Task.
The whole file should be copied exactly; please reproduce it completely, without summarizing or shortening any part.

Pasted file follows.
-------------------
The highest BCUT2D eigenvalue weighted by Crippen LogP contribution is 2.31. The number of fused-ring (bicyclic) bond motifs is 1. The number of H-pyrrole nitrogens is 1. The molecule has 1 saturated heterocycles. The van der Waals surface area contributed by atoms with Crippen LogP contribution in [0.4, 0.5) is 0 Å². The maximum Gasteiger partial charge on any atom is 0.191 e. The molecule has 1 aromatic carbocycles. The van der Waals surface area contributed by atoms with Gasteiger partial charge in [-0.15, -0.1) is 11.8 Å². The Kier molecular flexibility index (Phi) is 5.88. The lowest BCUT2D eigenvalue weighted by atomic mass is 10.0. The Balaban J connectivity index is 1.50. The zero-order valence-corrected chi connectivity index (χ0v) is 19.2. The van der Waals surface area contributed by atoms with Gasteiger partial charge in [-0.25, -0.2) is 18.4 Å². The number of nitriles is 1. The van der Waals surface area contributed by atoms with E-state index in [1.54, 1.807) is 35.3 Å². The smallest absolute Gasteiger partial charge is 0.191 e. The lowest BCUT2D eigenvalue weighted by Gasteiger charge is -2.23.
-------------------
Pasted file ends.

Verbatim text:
The highest BCUT2D eigenvalue weighted by Crippen LogP contribution is 2.31. The number of fused-ring (bicyclic) bond motifs is 1. The number of H-pyrrole nitrogens is 1. The molecule has 1 saturated heterocycles. The van der Waals surface area contributed by atoms with Crippen LogP contribution in [0.4, 0.5) is 0 Å². The maximum Gasteiger partial charge on any atom is 0.191 e. The molecule has 1 aromatic carbocycles. The van der Waals surface area contributed by atoms with Gasteiger partial charge in [-0.15, -0.1) is 11.8 Å². The Kier molecular flexibility index (Phi) is 5.88. The lowest BCUT2D eigenvalue weighted by atomic mass is 10.0. The Balaban J connectivity index is 1.50. The zero-order valence-corrected chi connectivity index (χ0v) is 19.2. The van der Waals surface area contributed by atoms with Gasteiger partial charge in [-0.25, -0.2) is 18.4 Å². The number of nitriles is 1. The van der Waals surface area contributed by atoms with E-state index in [1.54, 1.807) is 35.3 Å². The smallest absolute Gasteiger partial charge is 0.191 e. The lowest BCUT2D eigenvalue weighted by Gasteiger charge is -2.23.